CJI's claim on need of more judges is not based on scientific research, says Gowda

New Delhi: The government on Wednesday said the report cited by the Chief Justice of India to claim that the country needed 40,000 judges was not based on any scientific research but maintained it has hastened efforts to fill up vacancies in Supreme Court and high courts.

File image of Sadanand Gowda. PTI

File image of Sadanand Gowda. PTI

Addressing a press conference to mark two years of the Narendra Modi government, Gowda said the adequacy of bench strength in a country is determined on the basis of workload on the courts and not judge-population ratio.

Virtually breaking down in the presence of the Prime Minister here on 24 April, CJI TS Thakur had lamented the government's "inaction" in increasing the number of judges from the present 21,000 to 40,000 to handle the "avalanche" of litigations, saying, "you cannot shift the entire burden on the judiciary".

"Nothing has moved" since 1987 when the Law Commission had recommended increase in the number of judges from then 10 judges per 10 lakh people to 50, an unusually emotional Thakur had said.

Responding to a question on whether the government will ever be able to reach the target of 40,000 judges (judges in the lower courts as well as judges of the Supreme Court and the 24 High Courts), Gowda said the Law Commission report given in 1987 was based on the opinion of some experts and the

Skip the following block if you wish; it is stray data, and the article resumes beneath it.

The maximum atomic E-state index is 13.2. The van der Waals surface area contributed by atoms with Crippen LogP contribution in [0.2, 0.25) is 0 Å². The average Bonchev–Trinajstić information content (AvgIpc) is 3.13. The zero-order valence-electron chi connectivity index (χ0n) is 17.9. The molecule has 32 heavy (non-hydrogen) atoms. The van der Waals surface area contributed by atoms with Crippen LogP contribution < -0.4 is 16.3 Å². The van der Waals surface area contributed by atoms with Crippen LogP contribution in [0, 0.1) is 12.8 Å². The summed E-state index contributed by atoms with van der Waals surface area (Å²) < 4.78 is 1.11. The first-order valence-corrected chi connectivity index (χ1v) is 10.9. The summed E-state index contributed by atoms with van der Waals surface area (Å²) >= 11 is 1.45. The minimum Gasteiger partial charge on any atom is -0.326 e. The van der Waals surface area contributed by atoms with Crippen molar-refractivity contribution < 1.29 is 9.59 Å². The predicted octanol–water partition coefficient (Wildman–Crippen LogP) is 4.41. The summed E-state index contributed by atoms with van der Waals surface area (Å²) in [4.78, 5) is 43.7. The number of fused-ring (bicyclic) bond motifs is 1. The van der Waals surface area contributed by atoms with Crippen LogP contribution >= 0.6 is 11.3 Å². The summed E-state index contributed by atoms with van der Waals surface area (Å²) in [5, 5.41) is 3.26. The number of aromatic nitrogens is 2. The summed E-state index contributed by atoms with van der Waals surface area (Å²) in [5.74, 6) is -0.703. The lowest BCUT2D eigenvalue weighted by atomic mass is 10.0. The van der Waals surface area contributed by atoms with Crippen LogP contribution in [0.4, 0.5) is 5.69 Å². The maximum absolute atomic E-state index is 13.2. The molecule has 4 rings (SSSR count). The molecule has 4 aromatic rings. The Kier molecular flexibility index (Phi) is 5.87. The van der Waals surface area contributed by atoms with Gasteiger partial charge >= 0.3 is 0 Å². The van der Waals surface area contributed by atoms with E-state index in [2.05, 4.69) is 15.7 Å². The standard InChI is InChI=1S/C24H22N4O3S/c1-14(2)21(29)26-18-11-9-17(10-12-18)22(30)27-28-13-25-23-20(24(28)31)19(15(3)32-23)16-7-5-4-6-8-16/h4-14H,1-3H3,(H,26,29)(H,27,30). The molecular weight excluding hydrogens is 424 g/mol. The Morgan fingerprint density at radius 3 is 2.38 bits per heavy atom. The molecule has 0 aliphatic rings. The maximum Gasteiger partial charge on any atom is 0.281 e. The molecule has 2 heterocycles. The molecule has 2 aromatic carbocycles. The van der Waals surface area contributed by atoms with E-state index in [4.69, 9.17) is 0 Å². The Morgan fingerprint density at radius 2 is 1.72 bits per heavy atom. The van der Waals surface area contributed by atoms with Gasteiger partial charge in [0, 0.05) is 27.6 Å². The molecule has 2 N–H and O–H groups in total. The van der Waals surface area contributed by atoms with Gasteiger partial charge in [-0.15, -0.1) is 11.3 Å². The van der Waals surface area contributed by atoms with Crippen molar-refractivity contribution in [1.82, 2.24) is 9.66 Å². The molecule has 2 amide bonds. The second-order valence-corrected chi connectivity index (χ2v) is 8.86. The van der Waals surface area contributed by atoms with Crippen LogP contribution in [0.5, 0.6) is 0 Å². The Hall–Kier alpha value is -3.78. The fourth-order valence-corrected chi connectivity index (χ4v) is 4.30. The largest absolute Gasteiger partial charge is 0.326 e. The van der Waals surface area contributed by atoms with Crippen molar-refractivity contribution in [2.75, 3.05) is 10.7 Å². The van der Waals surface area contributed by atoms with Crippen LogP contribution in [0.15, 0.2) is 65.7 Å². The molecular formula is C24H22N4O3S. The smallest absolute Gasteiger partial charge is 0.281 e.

"In the report itself they said that this has to be calculated on the basis of scientific data. But no scientific data was available.

"Even recently in the Imtiaz Ahmed case, the Supreme Court itself has asked the Law Commission to once again look into the matter. They once again said that this may not be possible unless we get the scientific data," Gowda said.

Firstpost is now on WhatsApp. For the latest analysis, commentary and news updates, sign up for our WhatsApp services. Just go to Firstpost.com/Whatsapp and hit the Subscribe button.

Updated Date: May 26, 2016 11:36:04 IST

Also See